animal. These trematodes were found to be new to science and are described in this paper.
Materials and methods
The worms were fixed in alcohol-formalin-acetic acid for 24 hours and stored in 70% ethanol. Whole-mounts were stained with Semichon's acetocarmine and celestine blue B, dehydrated in a graded ethanol series, cleared in methyl salicylate and mounted in permount. Sections were cut at 8 and 12 micrometres. All measurements are in micrometres and are given as the mean with ranges in parentheses. Figures were made with the aid of a drawing tube.
Two new digeneans from a West Indian manatee
Family Opisthotrematidae Poche, 1926 Subfamily Lankatrematinae Yamaguti, 1958
ro 18 (17-20)x 8 (6-9); all with long polar filaments. Excretory pore terminal; vesicle Yshaped.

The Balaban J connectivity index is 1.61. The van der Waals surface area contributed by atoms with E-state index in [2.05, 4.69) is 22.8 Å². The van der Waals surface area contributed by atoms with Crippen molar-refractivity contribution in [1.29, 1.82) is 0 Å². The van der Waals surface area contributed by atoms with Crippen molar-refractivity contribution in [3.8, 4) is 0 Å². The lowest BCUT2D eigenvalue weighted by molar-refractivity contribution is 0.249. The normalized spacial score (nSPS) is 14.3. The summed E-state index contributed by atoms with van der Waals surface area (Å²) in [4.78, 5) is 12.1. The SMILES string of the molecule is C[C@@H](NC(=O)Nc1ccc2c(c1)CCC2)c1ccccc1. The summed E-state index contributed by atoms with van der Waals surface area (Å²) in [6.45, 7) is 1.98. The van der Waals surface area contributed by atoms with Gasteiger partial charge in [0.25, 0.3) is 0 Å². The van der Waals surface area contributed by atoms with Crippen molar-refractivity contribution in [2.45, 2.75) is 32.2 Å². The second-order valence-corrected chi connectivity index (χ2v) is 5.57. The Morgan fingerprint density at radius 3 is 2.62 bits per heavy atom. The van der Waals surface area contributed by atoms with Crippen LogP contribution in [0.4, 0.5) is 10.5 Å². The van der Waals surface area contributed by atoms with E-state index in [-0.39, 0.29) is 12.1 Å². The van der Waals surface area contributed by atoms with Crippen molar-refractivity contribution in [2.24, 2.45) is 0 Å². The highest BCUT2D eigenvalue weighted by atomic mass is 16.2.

Moniligerum n. g. Diagnosis. Lankatrematinae. With distinct cephalic collar. Aspinose. Oral diverticula and dorsal cephalic lobes absent. Oesophageal bulb absent. Caeca terminate at mid-ovarian level. Uterus intercaecal and extracaecal. Vitellarium branched with eight to ten elongate lobes, extending laterally and anteriorly from centre. Excretory system not branched at periphery of body. Excretory vesicle Y-shaped. Parasites in small intestine of manatees. Type and only species: Moniligerum blairi n. sp. Etymology. The generic name Moniligerum (L. collar bearing) refers to the presence of a collar.
Type-host: Trichechus manatus L. (West Indian Manatee). Site in host: Encapsulated in wall of small intestine. Type-locality and date: Hobe Sound North, Martin County, Florida. 1979. Type-material: Holotype: USNM Helm. Coll. no. 79800. Paratypes: USNM Helm. Coll. no. 79800, University of Nebraska State Museum, H.W. Manter Laboratory no. 20792. Etymology: The specific name is for Dr David Blair, Department of Zoology, University of Canterbury, Christchurch, New Zealand, for his contributions to sirenian parasitology.